Grails vs CUBA
Round 3 - Testing, plugin architecture and ecosystem
In the last part of the Grails vs. CUBA series, it is all about the remaining parts like Testing as well as the ecosystem. After covering the last parts of the comparison there will be a summary.
The testing support for both framework is a topic, where again the approaches differ fairly heavy.
Grails traditionally has great testing support. In the docs it states “Automated testing is a key part of Grails”. For every level of the testing pyramid Grails offers essential support and or syntactic sugar in order to create unit tests in a fast and readable way. It uses the testing frameworks spock and Geb to provide and enhances the integration with some Grails specifics.
CUBA in comparison has some testing support, but it seems to be less into this topic. CUBA uses JUnit and adds some common classes for testing different parts like unit / integration testing of controllers.
Technically there is a difference between CUBA and Grails in the area of integration testing.
In CUBA an integration test means that the spring context is configured. There is the possibility to start up the database either manually or automatically when the first integration test starts. But this generally is layed upon the user to decide what configuration is most suitable for them. Therefore there is also no native support for someting like automatic Rollback of transaction in order to not let different integration tests to interfere with each other.
Built time plugin architecture
The plugin architecture is present in both frameworks, and the ways they work are actually very close to each other. Basically a Grails plugin or a CUBA application components is a fully functional application that is added to the real application at built time. It can be started and contains all the application artifacts like UI definitions, Spring beans, database entities etc.
CUBA has a bit more advanced features of extending functionality like creating a Customer class in an app component as a basis and extending and basically replacing it in the application or another application component with something like a Customer that has additional attributes.
Grails has a public plugin repository or marketplace that CUBA currently does not have. Therefore the distribution of open source plugins is a little bit harder.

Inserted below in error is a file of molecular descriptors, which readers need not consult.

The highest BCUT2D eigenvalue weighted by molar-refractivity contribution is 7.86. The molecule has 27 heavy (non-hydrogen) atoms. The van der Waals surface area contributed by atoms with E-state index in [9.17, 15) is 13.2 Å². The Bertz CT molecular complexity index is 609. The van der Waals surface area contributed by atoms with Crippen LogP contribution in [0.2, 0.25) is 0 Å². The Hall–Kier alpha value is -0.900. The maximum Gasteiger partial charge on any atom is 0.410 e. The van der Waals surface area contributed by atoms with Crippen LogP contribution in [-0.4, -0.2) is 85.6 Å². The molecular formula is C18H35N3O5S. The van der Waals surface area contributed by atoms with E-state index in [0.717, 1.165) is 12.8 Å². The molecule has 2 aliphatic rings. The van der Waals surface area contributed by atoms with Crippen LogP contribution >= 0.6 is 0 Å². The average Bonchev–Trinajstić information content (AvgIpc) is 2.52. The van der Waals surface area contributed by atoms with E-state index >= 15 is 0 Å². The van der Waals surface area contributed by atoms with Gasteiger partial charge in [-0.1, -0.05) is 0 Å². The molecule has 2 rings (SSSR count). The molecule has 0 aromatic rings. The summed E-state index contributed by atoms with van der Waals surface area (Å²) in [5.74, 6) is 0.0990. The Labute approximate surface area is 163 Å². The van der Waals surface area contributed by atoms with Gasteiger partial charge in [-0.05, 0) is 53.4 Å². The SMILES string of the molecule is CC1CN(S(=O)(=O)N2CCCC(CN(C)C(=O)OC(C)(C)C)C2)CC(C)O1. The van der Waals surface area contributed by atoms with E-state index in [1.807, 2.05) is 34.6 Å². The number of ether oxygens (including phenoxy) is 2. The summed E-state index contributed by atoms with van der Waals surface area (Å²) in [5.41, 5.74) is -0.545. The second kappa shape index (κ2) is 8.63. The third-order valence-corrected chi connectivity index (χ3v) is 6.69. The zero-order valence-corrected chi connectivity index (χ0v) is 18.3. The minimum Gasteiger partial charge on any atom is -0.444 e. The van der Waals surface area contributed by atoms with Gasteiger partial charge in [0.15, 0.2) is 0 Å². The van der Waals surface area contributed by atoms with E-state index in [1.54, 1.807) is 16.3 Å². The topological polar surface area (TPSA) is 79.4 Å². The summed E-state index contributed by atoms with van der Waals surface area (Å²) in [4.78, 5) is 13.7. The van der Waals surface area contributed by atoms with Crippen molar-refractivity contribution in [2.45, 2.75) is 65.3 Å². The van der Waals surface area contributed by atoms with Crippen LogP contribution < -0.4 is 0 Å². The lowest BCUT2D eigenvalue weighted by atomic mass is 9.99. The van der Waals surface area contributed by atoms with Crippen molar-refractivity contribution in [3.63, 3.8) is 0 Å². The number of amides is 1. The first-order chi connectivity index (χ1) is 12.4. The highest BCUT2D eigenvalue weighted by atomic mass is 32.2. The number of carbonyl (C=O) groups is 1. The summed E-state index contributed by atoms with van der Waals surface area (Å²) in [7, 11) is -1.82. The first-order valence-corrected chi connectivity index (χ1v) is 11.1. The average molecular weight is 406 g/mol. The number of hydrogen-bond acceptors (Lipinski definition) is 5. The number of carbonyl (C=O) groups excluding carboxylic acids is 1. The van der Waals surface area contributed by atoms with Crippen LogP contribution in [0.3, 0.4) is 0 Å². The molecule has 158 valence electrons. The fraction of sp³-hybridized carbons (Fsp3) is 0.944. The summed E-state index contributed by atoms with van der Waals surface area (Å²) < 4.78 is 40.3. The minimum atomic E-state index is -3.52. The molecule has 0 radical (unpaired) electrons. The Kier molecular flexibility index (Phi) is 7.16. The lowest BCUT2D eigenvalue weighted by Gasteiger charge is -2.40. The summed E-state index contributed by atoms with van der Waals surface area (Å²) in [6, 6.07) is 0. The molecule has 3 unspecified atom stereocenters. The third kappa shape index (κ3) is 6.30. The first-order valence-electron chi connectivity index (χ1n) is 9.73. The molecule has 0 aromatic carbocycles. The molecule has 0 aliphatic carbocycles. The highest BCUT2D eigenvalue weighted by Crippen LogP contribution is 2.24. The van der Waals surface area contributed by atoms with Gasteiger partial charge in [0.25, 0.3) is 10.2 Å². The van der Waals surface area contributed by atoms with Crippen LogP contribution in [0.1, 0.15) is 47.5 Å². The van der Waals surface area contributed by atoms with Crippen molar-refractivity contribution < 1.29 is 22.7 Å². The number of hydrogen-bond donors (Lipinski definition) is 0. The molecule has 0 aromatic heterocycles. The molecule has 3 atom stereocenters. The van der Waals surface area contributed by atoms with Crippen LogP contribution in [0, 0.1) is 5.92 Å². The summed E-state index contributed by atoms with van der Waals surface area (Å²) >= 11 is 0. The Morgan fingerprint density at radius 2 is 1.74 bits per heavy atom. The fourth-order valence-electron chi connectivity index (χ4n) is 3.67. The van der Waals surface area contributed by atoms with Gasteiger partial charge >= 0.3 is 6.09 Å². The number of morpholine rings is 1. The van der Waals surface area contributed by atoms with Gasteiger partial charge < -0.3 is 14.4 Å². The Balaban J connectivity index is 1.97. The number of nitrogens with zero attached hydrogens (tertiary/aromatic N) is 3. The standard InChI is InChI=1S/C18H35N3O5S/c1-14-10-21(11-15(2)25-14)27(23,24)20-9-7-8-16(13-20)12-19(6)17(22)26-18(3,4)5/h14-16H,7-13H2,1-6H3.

As a result of this, there are only a very few of these application components in CUBA while Grails has a fairly big variety of different plugins available at your fingertips. Since in a couple of weeks CUBA will start a marketplace as well, there is pretty much feature parity in this space.
platform features and eco system
Generally the approach to shift essential parts into plugins is a double-edged sward. On the one hand it is great to have a viral plugin ecosystem, because it will make the processs of enhancing the framework easier. The barier to entry for getting stuff into the core of a framework is pretty high, where as creating a plugin on your own will not need any upfront effort at all.
Nevertheless a plugin ecosystem oftentimes leads to the situation where it is not always clear what to chose, which plugins are in good shape, which one are a safe bet in terms of functionality and reliablitly. This means, that having all-plugin approach is not very valuable either. Grails strives more towards the camp of all-plugin where as CUBA is more in the all-core camp.
This is probably the reason why CUBA is called “platform” and not framework. If you take a look at a running application when you look at the “Administration” menu, you’ll probably notice a lot of so called “platform” features that will come out of the box with it. This would be something like the “entity inspector”, a “JMX console”, a “user session list” etc. Grails does not have anything close to that (mainly because there is no shared UI approach, which is a big requirement for something like this).
Everyone has to decide on their own if feature richness is more valuable than a small footprint here.
With this we have covered pretty much all relevant aspect of both frameworks. There are some parts I did not pay too much attention to, because either both approaches are too similar or I just forgot about it :)
To summarize the comparison, it is safe to say that both frameworks are very close to each other when we look at the whole universe of web based frameworks especially beyond the borders of the JVM. When I would have chosen to compare CUBA with something like Phoenix, it would be much more difficult to compare. Therefore the transition between those two frameworks is pretty simple (in both ways).
The main difference between those two is the mindset behind it. Where Grails position itself more as a general purpose web based framework, CUBA has a clearer focus of the usage pattern.
Therefore Grails oftentimes will chose its decisions based on broader use cases like creating an online shop or a mobile UI with a REST backend. CUBA in this regard often takes the business application into account and develops features more around this topic.
One example of this broad description would be the recent addition of reactive features for the app itself as well as the connection to datastores like MongoDB. This is a very reasonable approach for the general purpose usage. NoSQL databases as well as asynchronous IO is getting bigger and bigger overall. But the market of business applications has comparably small usage percentage (compared to other areas) of these approaches.
I hope I could bring you both frameworks a little bit nearer. I personally think both of them have their right to exist. Which one is more suitable in your context can just be answered by yourself.